Mt. Zircon

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View from the Mt. Zircon summit

Dad and daughter hiked Mt. Zircon (2,240 ft) in Milton and Peru, Maine, on July 21, 2018.  This moderate out and back 5.8 mi hike took us about three hours, with a picnic lunch at the summit, and plenty of breaks to enjoy the scenery.  As described in online articles and guides, the start of the hike, a gravel road off South Rumford Road across from the Androscoggin River, is not the easiest place to find (Google Maps will likely point you to the wrong side of the road).  The best directions we found were in the AMC Maine Mountain Guide – look for the Rumford Water District tree farm sign, and the gravel road leading uphill past a red gate.

The trail starts with a steady uphill climb on a gravel road for 2.1 miles.  This summer day, there were numerous raspberries and wildflowers on the sides of the road and the edges of adjoining woodlots, as well as a variety of colorful butterflies.

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Butterflies along the Mt. Zircon trail

At about 1.5 miles, we reached a spring house on the left side of the gravel road, with an outlet pipe falling into a mossy hollow on the right side of the road (you can read more about the Moon Tide Spring house and the now-defunct Zircon Water Bottling Company here).  The water was cold and fresh, and we filled our 3L Osprey water bladders to capacity on the return trip, and enjoyed this spring water for several days after the hike.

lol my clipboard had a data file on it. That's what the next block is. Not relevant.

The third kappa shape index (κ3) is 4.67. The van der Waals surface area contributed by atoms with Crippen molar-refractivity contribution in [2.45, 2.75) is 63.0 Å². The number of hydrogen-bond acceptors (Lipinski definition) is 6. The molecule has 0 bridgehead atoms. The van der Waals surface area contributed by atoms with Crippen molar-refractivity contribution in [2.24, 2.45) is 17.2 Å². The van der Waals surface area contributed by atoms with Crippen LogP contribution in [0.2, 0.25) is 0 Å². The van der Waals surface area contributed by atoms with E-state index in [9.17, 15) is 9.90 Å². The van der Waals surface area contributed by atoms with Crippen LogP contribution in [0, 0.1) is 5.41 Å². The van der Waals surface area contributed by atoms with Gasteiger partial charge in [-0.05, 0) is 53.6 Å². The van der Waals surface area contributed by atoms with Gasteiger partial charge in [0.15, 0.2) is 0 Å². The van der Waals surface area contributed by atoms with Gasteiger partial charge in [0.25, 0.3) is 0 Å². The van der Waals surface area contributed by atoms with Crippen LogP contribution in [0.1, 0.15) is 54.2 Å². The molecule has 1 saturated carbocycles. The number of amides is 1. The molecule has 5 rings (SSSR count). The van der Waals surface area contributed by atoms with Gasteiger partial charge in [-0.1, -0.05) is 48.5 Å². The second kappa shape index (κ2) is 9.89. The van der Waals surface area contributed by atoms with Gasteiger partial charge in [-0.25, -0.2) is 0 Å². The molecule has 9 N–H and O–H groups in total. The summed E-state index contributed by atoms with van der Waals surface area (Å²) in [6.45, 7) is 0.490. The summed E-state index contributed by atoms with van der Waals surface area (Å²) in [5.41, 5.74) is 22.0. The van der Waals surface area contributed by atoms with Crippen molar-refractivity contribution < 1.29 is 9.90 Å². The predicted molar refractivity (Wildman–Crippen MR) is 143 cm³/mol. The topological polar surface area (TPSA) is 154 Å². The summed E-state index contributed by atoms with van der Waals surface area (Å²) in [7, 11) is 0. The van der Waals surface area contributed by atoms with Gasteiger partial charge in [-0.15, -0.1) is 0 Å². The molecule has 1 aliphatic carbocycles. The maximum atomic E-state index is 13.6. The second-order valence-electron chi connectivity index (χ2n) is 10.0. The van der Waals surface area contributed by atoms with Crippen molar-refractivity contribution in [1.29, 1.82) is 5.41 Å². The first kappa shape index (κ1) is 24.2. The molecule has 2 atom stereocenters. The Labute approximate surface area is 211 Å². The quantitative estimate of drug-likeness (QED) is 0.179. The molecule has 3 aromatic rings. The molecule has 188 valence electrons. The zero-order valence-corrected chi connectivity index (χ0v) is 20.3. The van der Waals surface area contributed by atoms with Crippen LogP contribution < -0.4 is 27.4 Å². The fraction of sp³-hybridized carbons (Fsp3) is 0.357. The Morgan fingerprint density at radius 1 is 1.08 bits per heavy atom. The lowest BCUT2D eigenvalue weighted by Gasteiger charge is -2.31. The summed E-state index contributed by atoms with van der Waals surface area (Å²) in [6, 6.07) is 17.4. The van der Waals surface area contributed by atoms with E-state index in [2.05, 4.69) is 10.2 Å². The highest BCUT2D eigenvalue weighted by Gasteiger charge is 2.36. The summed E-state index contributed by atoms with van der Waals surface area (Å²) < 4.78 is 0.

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The Moon Tide Spring House and its outlet

At 2.1 miles, we turned left onto the path to the summit through the woods, which gained elevation quickly along a narrow but well-maintained path.

We saw a variety of toads and a couple wood frogs, as well as the recent tracks of deer.

To our delight, the beginning of the rocky section to the summit was filled with blueberries, our first ripe ones of the season.  The path to the top weaved past several rocky ledges, giving views in almost all directions, including the Whites, Black Mountain and Sunday River.

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A dragonfly zooms past the tattered flag and cairn atop Mt. Zircon.

We had packed a lunch, and enjoyed it in a shady spot between the summit cairn and the fallen fire tower, with squadrons of dragonflies keeping away any biting flies.  After we finished eating, we used the bag and containers from lunch to collect blueberries to bring back for the next morning’s pancakes, being mindful of the fragile plants and lichens surrounding them.

 

The same path and gravel road brought us back to our car after a relaxed downhill walk.  We had the trail to ourselves most of the time, only seeing a couple people on the gravel road walking their dogs, and two riders on dirt bikes on the ATV section.  Mt. Zircon is a quiet hike which delivers great views, fresh berries, and, as a bonus, cold, clear spring water.

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